BELGRADE – Competent international courts have found that Serbia did not commit a genocide in Srebrenica and the resolution currently being drafted at the UN Security Council cannot change that fact, international law professor Tibor Varadi said Thursday.

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Varadi said that, quite inappropriately, too much importance was being attached to the resolution on Srebrenica, which should mark the 20th anniversary of the Srebrenica massacre on July 7.

The International Court of Justice (ICJ) in The Hague found (in February 2007) that a genocide was indeed committed in the Bosnian town but could not be attributed to Serbia, said Varadi, who was a member on Serbia’s legal team defending the country in the genocide case brought by Bosnia-Herzegovina against Serbia in 2006.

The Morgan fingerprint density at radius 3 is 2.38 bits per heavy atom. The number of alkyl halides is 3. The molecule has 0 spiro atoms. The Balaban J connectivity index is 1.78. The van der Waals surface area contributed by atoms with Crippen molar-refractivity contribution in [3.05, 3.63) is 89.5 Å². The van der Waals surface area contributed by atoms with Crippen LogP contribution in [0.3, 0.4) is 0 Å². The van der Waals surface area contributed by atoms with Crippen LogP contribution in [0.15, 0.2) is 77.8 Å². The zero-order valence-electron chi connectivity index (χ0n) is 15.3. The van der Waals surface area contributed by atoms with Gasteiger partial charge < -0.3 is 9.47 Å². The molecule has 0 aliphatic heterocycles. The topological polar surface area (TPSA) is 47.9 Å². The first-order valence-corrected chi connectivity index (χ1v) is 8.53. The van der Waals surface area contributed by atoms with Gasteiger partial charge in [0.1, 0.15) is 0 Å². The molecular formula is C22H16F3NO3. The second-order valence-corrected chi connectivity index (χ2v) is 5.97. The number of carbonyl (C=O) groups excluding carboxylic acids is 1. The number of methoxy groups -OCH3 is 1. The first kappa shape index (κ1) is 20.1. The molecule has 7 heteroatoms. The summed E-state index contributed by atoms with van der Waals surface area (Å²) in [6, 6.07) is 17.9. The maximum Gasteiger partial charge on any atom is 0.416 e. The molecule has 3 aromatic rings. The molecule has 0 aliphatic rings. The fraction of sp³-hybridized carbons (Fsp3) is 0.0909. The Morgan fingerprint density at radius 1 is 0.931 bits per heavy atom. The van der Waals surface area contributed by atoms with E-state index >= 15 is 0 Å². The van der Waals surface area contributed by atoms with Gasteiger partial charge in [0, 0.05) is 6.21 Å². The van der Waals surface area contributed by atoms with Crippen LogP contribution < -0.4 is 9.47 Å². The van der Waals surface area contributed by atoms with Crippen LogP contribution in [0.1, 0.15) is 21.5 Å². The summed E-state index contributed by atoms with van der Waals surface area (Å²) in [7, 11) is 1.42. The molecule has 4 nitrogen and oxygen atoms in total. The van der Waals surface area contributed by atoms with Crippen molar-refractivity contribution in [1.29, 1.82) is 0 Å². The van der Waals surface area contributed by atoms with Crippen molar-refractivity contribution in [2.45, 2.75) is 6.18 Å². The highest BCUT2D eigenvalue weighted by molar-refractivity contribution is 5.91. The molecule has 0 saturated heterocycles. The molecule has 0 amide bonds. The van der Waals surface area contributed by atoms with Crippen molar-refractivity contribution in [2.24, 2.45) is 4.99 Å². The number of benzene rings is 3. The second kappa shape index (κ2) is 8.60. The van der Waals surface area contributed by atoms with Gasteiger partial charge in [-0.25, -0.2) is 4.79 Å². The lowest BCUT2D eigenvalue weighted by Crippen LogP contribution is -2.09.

Varadi told Tanjug that in a very large number of other cases, the ICJ and the International Criminal Tribunal for the former Yugoslavia (ICTY) had found that no genocide had been committed. “The forthcoming resolution cannot change these facts and is therefore of no great consequence.”

The resolution’s calling for reconciliation and honoring the victims is not nothing new, he said.

Reconciliation efforts have been underway in the Western Balkan countries for quite a while, and many Serbian leaders have paid tribute to the Bosniaks victims of the Srebrenica crime, said Varadi.